Several embodiments of clock deskew circuit 130 and duty cycle detection circuit 140 have been described above. Circuits 130 and 140 may also be implemented with other designs, and this is within the scope of the present invention. In general, clock deskew circuit 130 may be any circuit that can adjust the duty cycle of a clock signal based on a duty cycle control. The duty cycle adjustment may be achieved by varying the slew rates of the rising and falling edges of inverters, as described above. The duty cycle adjustment may also be achieved with other mechanisms, e.g., by passing the CKin signal through multiple paths with different duty cycles and selecting one path based on the control from the duty cycle detection circuit.
Duty cycle detection circuit 140 may be any circuit that can detect the duty cycle of the clock signal and generate the duty cycle control. The duty cycle detection may be achieved by charging and discharging a capacitor, as described above, or by other mechanisms. The duty cycle control may be given in any form, e.g., as one or more digital signals, one or more voltages, one or more currents, and so on.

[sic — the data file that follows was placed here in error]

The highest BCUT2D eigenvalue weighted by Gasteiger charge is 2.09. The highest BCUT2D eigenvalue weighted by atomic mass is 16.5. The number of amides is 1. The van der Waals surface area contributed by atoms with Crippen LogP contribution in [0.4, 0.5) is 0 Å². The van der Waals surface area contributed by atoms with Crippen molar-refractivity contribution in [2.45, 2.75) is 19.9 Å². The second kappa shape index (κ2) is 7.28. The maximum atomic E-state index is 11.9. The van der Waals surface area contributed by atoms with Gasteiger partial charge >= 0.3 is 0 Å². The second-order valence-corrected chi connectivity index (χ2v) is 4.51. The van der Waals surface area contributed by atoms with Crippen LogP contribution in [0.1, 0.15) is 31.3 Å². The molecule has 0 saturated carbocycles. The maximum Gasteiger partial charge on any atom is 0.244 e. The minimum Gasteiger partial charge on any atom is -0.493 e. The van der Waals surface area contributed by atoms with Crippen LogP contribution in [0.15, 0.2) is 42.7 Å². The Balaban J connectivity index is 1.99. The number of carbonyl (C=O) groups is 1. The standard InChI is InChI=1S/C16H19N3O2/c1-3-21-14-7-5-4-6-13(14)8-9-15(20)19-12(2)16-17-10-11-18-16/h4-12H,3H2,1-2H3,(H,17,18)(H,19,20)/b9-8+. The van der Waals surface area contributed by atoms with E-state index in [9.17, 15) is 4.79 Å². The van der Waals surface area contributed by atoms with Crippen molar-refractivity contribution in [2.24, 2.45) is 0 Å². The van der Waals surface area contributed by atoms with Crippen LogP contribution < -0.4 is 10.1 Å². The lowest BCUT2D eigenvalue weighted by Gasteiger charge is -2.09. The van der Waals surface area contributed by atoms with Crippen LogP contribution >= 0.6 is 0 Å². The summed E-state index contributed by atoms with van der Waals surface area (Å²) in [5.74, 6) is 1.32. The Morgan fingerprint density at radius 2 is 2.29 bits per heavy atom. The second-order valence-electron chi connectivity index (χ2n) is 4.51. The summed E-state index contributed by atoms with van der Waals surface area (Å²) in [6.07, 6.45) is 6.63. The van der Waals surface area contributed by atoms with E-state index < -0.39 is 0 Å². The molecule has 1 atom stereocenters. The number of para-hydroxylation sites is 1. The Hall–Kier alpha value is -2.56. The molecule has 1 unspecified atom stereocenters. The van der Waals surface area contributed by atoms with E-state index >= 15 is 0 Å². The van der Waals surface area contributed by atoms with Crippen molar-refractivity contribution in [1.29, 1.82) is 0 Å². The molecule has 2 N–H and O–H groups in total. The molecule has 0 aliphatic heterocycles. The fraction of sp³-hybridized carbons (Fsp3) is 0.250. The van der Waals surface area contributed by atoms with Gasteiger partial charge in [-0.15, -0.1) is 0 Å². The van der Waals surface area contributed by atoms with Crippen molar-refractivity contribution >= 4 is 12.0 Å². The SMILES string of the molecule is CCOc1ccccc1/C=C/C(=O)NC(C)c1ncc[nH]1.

The embodiments shown in
The CKin signal received by clock deskew circuit 130 has a duty cycle of DCin, and the CKout signal provided by clock deskew circuit 130 has a duty cycle of DCout. DCin and DCout may each be given in terms of absolute time deviation from 50% duty cycle. Summer 710 subtracts a duty cycle adjustment, DCadj, from DCin and provides DCout, which may be expressed as:
DCout=DCin−DCadj=DCin−Kc·Vadj, Eq (4)
where Kc is a constant that is dependent on the design of the clock deskew circuit. The minus sign in equation (4) ensures negative feedback.
Duty cycle detection circuit 140 may be implemented with an integrator that is controlled by clock phases, as shown by the embodiments in
Io=(2Δt·fo)·Icp, Eq (5)
where fo is the clock frequency. As a continuous-time approximation, the average value of the Vadj voltage may be expressed as:
where s is a Laplace variable.
The transfer function of duty cycle detection circuit 140, Hcp(s), may then be expressed as:
Integrator 740 receives the output clock duty cycle, DCout, applies the transfer function Hcp(s), and provides the Vadj voltage. Gain element 730 scales the Vadj voltage by Kc and provides DCadj.
The closed-loop transfer function, H(s), for model 700 may be expressed as:
The closed-loop bandwidth of H(s), BW, may be expressed as:
For a given clock frequency, fo, and a given clock deskew circuit gain, Kc, the desired closed-loop bandwidth may be obtained by selecting the proper charging/discharging current Icp and the proper value for the capacitor C1. In one exemplary design, with a clock frequency of 500 MHz, Kc=1.3 nsec/V, Icp=20 μA, C1=2 pF, and the closed-loop bandwidth is approximately 2 MHz.